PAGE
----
It appears that some members of the Bar of this State have, from some source, gathered the impression that when a negro is indicted by a grand jury composed wholly of white men, it is sufficient proof to show race discrimination regardless of any proof that any member of such race possessed the required statutory qualifications for grand jury service and consequently, he is entitled to have the indictment quashed. If that contention should be sustained, notwithstanding that negroes are citizens of the United States of America, then every person of Italian, Spanish, Russian, Mexican or German descent or any other race, although citizens of the United States, would have the same right and privilege. If we should so hold, then a party belonging to either of the races mentioned, who committed an offense against the laws of this State, could not legally be indicted by a grand jury until at some subsequent term of court a grand jury could be drawn and empaneled upon which was some member of his race. Such a holding would not only tend to delay the trial of criminal cases but abrogate the constitutional provision guaranteeing to one accused of crime a speedy public trial. Whether or not race discrimination was practiced by a jury commission in the selection of prospective grand jurors is an issue of fact and must be established by the testimony with some degree of certainty to overcome the prevailing presumption that officers in the discharge of their official duties complied with the law. That jury commissioners are officers of the court within the purview of the law seems not even to be the subject of debate. The controlling question is not whether a member of the negro race should have been selected and empaneled as a member of the grand jury which indicted appellant, but whether the absence of a member of the negro race upon the grand jury resulted alone by reason of any race discrimination having been practiced against members of that race because of the fact that they were negroes. Having reached the conclusion that no such discrimination is here shown, his contention is overruled. We have written quite at length on this subject in the case of King v. State, 152 S.W.2d 342, where we have definitely and clearly expressed our opinion on the subject under consideration, and without reiterating our conclusions here, we deem it sufficient to refer to that case.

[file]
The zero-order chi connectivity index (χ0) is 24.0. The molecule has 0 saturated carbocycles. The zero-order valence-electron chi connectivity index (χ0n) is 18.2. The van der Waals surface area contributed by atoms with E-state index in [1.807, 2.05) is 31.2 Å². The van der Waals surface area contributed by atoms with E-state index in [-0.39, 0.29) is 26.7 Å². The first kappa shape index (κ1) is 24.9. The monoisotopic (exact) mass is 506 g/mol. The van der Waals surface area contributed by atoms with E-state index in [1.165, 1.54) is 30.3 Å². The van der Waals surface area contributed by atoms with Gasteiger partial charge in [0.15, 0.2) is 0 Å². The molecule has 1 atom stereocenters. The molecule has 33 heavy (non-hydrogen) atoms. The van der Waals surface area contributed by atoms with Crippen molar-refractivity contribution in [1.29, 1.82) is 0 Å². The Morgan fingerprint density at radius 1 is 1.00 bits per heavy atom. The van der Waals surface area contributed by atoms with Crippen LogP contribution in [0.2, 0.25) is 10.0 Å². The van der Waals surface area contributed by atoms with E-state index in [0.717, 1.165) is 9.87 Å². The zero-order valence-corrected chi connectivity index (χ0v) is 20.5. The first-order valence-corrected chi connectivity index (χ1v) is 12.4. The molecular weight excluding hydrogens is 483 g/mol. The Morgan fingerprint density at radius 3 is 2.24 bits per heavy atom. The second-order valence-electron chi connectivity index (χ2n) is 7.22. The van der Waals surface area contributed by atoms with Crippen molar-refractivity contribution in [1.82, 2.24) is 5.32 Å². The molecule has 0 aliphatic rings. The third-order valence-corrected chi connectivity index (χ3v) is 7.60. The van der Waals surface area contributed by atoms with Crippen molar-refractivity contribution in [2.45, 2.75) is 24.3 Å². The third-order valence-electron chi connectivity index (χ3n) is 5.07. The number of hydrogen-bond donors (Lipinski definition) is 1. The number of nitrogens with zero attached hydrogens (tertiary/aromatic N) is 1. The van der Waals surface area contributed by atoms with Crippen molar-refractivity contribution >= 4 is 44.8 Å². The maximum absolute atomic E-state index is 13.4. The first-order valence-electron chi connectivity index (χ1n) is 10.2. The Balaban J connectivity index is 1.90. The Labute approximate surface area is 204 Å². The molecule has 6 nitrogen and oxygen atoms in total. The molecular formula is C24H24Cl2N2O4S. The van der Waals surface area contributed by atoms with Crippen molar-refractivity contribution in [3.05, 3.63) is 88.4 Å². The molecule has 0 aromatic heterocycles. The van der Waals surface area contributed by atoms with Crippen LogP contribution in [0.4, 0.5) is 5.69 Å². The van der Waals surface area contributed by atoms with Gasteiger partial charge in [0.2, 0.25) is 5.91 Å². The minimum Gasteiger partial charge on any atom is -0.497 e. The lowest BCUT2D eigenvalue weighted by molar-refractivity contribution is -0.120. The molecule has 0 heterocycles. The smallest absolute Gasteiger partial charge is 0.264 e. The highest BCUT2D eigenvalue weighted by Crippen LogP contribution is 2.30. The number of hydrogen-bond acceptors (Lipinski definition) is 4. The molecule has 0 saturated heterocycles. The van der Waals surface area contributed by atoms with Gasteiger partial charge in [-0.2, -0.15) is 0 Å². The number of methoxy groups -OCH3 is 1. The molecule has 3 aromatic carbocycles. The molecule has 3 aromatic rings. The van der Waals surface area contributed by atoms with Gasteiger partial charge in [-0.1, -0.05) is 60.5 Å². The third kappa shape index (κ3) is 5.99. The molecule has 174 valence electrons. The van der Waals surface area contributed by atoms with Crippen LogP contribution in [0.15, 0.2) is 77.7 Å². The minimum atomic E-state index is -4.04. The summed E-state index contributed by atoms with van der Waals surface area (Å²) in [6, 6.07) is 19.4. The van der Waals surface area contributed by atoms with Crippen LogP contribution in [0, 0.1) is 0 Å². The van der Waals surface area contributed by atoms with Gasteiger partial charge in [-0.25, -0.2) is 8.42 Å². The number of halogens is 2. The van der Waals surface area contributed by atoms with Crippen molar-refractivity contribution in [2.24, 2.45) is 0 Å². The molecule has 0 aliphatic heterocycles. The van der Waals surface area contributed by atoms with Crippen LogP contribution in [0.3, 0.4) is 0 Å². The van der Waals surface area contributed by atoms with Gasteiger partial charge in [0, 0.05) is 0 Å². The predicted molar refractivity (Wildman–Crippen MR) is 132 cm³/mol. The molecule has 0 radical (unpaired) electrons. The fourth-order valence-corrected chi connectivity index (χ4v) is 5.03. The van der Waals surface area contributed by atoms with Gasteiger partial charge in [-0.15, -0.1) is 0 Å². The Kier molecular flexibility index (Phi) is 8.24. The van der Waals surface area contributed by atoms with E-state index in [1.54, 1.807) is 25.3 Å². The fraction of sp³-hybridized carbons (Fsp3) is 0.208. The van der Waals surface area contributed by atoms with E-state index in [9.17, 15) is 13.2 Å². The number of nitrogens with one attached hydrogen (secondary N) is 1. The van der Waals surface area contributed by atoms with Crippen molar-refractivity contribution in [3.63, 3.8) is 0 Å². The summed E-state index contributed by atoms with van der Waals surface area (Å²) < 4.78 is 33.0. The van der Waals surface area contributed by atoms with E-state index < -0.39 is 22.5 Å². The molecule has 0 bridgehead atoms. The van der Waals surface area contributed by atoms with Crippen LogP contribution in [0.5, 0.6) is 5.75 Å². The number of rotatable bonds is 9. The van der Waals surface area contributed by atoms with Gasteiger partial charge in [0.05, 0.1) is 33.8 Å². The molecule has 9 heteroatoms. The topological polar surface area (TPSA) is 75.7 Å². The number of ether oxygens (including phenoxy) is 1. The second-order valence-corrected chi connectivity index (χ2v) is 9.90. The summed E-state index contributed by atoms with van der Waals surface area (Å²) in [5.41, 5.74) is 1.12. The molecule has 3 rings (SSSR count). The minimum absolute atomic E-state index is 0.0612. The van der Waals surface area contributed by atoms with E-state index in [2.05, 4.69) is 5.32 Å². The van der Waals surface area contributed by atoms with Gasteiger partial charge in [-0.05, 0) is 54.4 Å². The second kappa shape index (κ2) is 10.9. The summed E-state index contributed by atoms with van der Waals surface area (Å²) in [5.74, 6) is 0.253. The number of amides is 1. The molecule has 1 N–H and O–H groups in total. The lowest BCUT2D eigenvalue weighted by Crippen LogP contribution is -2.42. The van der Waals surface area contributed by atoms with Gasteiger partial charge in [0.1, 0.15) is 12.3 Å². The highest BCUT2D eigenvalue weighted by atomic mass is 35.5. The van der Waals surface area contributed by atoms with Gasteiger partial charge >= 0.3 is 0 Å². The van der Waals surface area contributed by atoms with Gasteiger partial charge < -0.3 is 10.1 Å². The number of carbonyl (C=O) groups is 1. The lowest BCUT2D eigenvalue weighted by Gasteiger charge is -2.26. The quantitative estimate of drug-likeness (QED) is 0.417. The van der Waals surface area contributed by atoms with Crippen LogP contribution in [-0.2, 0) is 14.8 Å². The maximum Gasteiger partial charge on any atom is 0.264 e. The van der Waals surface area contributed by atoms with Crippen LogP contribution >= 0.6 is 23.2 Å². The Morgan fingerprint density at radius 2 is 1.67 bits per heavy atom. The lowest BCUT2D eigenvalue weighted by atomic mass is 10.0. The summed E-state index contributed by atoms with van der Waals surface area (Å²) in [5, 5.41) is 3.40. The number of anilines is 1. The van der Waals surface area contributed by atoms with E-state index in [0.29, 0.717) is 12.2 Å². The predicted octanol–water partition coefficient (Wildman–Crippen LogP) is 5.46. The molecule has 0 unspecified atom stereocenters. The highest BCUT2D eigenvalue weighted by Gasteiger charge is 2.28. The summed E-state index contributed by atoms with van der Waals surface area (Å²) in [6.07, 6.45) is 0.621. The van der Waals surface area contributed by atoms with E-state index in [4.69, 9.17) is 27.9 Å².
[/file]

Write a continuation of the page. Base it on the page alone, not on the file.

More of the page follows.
Appellant next complains of the following remarks by the District Attorney in his opening argument to the jury:

"I say to you, gentlemen, that a snake crawls on his own belly but these human vultures crawl on the bellies of our helpless and defenseless women."